Alkaline substances are defined by their acidity as measured on the pH logarithmic scale, which runs from zero to .14. Alkaline measures directional on a scale from .7 to .14, and acidic measures directional from .7 to .1. For the most part, alkaline substances are soluble in water and deviate from the neutral section of the pH. For example, human blood scores .7 on the pH scale, battery acid scores .1, and plumbing drain cleaner scores .14. While there are a few substances with pH levels above .14 and below 0, they’re mostly used in industrial laboratories. Within the range of the pH scale, we can classify caustic and corrosive substances. Caustic solutions are those that score above .11 on the pH scale, which means they have a high alkaline content, thus posing an etching risk to natural-stone tiles, countertops, and panels. It should be noted that corrosive substances, those that score below .3 on the pH scale, can also damage natural-stone surfaces.
How the Etching Process Works
Often mistaken for staining, etching happens by means of a chemical reaction from exposure to liquid acids that dull the surface. The mineral molecules of the stone react by changing color and texture. When exposed to alkaline or acidic substances for longer periods, the etching will be more severe and require more in-depth repairs.
Here’s a short video explaining why you shouldn’t use common household cleaners on natural stone:
Why Natural-Stone Surfaces React to Alkaline & Acidic Substances
Virtually all types of natural stone used for interior design and decorations are of a metamorphic nature, which means their unique appearance was caused by various chemical and geological processes. After granite or marble blocks are quarried, cut, and finished, their metamorphic properties don’t stop. In other words, they don’t become impervious to chemical reactions such as etching.
The Difference Between Staining and Etching
Stains on natural-stone surfaces look like they were drawn. Etching has more of a watermark look. In some cases, etch marks appear to be just beneath polished surfaces, which is an optical effect caused by the resulting dullness. A pH-neutral substance such as blood only causes a surface stain on natural stone. High-alkaline and acidic substances cause etching, which can be problematic because etching has a greater potential of becoming permanent unless repaired by a stone restoration professional.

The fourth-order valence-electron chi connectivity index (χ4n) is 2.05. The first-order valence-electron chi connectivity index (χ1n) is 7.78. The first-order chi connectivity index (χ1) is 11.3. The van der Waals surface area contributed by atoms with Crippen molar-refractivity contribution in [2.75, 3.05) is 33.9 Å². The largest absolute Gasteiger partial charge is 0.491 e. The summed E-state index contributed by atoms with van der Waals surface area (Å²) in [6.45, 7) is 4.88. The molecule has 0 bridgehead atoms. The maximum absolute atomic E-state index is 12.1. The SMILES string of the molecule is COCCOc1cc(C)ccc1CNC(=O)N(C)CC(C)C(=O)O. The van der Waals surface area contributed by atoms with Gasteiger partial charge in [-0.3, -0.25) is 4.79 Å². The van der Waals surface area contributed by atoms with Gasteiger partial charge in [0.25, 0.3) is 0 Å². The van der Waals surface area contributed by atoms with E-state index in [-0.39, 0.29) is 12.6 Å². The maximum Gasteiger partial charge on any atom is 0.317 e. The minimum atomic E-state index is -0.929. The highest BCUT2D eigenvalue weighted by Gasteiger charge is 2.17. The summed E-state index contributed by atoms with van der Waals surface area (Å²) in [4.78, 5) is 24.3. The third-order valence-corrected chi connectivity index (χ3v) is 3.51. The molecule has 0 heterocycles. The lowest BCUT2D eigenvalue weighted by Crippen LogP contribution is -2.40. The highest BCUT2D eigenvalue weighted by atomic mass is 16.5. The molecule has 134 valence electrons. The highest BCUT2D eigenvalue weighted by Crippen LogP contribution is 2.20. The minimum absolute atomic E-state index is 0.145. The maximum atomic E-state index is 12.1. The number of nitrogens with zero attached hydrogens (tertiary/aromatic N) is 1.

Etching Risk from Common Household Cleaners
Many popular cleaning products have caustic or corrosive properties ideal for surfaces such as ceramic tile and stainless steel, but they should never be used on natural stone or quartz. Some cleaners indicate their pH levels on their product labels, but others only print this information on their material safety data sheets. Your best bet is to stay away from these products and only use a specially formulated granite cleaner. Vinegar is another substance you shouldn’t use because it tends to have low pH levels.
You can also use granite all-surface wipes to regularly clean the granite, marble, travertine, or other natural stone in your home, as well as quartz surfaces, stainless steel, mirrors, brass, cooktops, and more. If you’d like to learn more about the proper way to care for natural stone, reach out to the Stone Care Experts at Granite Gold® today. Call 1-800-475-STONE (7866) to speak with one of our knowledgeable representatives.
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Lenny Sciarrino (aka Lenny S) and Lenny Pellegrino (aka Lenny P) grew up in the family business and are co-founders of Granite Gold®.